Clifford’s Tower, York – History
Clifford’s Tower, York
by Andrew Graham
One of the strange things experienced by visitors to York is the perceived lack of a quintessentially grand-looking castle for such a historic town. It would appear to be a major omission, until they scratch the surface of Clifford’s Tower and soon realise that what they are looking at is essentially a Norman motte-and-bailey castle. Perhaps the fact that it is surrounded by a sea of car parking leads to this misconception?
York actually had two castles, three if you include the Roman fortress and, arguably, four if we add the Civil War defences on The Mount that have now long since disappeared beneath Georgian villas. The sister castle of Clifford’s Tower was on the south side of the Ouse behind the city walls, now called Baille Hill, and both were constructed by William the Conqueror to protect the city from invasion along the river, as well as making his presence felt upon the city.
The population immediately rebelled, which led to the ultimate burning of the city in retribution and was instrumental in leading to the Harrying of the North that was masterminded from York. Baille Hill was subsequently left to become overgrown, but the continued use of York Castle as a fortress and prison for almost 1,000 years has meant that around Clifford’s Tower there existed, until recently, what was in effect a self-contained citadel within the city.
“One of the icons of York”
The castle occupied a huge area and the whole south-east of the fortress was essentially a kind of militarised zone for much of its history. On construction, the Foss was dammed so as to create the King’s Fishpond that provided a northern water defence, and to the east the city walls provided a robust defence to the Ouse and beyond. Clifford’s Tower itself is one of the icons of York, perched precariously upon its mount.
The present building dates from the thirteenth century and is a very rare survival of the period. Its predecessor was burned down in a now infamous and tragic episode in which the town’s Jewish population were massacred. The new castle was likely designed by Henry of Reyns, Master Mason of Westminster Abbey, and takes much of its inspiration from French castles of the time with its rotund form and central gatehouse.
The name Clifford’s Tower has vague origins, but two theories by English Heritage suggest that the name may have come about due to the hanging of the rebel Roger de Clifford, whose body was displayed on the tower after his execution in 1322 following the battle of Boroughbridge.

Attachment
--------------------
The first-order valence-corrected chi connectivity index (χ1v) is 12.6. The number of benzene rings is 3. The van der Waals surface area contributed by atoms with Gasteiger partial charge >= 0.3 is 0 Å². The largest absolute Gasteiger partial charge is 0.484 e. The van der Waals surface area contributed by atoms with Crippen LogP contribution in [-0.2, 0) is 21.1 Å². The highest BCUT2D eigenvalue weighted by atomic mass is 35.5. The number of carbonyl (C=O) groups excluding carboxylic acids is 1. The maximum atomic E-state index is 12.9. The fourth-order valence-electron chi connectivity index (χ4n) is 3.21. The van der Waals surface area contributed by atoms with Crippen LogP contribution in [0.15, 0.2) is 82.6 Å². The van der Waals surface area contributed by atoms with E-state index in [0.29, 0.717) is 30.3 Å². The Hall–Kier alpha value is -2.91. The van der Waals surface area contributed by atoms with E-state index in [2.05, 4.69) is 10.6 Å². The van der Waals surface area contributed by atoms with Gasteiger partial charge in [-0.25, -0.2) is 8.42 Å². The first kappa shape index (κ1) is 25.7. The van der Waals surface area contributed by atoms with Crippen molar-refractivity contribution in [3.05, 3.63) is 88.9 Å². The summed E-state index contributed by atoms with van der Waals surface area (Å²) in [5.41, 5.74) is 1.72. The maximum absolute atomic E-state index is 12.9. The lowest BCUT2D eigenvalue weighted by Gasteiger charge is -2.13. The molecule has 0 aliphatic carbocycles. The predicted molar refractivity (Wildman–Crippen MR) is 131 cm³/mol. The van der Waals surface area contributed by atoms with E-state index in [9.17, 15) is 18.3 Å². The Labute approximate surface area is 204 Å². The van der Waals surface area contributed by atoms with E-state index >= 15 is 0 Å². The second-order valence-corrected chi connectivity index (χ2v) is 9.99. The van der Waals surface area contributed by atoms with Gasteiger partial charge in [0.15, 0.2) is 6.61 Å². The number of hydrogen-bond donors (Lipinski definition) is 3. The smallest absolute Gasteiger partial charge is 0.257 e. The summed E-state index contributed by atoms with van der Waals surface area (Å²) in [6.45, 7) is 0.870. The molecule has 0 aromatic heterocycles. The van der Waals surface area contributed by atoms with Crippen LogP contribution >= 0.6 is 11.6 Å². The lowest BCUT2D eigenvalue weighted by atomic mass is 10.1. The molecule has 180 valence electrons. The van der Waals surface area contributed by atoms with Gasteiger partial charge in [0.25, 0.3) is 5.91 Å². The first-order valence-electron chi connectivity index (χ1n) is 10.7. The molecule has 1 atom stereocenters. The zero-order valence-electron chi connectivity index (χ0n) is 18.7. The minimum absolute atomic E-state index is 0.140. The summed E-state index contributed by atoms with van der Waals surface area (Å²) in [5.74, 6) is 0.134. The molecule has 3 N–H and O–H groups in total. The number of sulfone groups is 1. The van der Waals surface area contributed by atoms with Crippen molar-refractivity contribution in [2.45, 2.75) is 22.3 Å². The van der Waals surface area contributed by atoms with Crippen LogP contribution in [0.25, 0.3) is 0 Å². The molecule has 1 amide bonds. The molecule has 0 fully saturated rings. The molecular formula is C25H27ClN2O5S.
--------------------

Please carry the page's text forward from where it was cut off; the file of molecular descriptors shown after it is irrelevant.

“Fortunes waxed and waned”
The tower finally saw action, as it were, in the Civil War siege of York in 1644. Like so many strategic points in the defensive ring of York, the castle was a prime target; but the fighting was more concentrated around Bootham and Walmgate. Nevertheless, the castle was used as a Royalist stronghold and was repaired accordingly just prior to the Civil War in preparation. The castle’s fortunes waxed and waned after this and it eventually fell into further disrepair.
On the construction of the York Prison, which formed a central prison block with wings extending in all directions in the former bailey, Clifford’s Tower was maintained on its motte as a kind of folly, inaccessible and merely left by the authorities as an incidental old building.
Its rescue came in 1902 when Mr Basil Mott undertook investigations into the stability of the mound that ultimately led to the ownership by English Heritage. Most recently English Heritage have been attempting to improve the visitor experience of the tower by the building of a new visitor centre that, controversially, would be built partially within the motte itself.
This plan for a simple stone-clad building has experienced serious local opposition, which is unfortunate. However, the main problem for the future of the tower is its setting. Surrounded by car parking, with no sense of quality space around it, the scene really is something that needs improving and making public once and for all, as without this investment the city is failing itself in its duty to celebrate a key part of its townscape.
Taken from ‘York in 50 Buildings’ by Andrew Graham published by Amberley Publishing, £14.99 paperback, ISBN: 9781445674087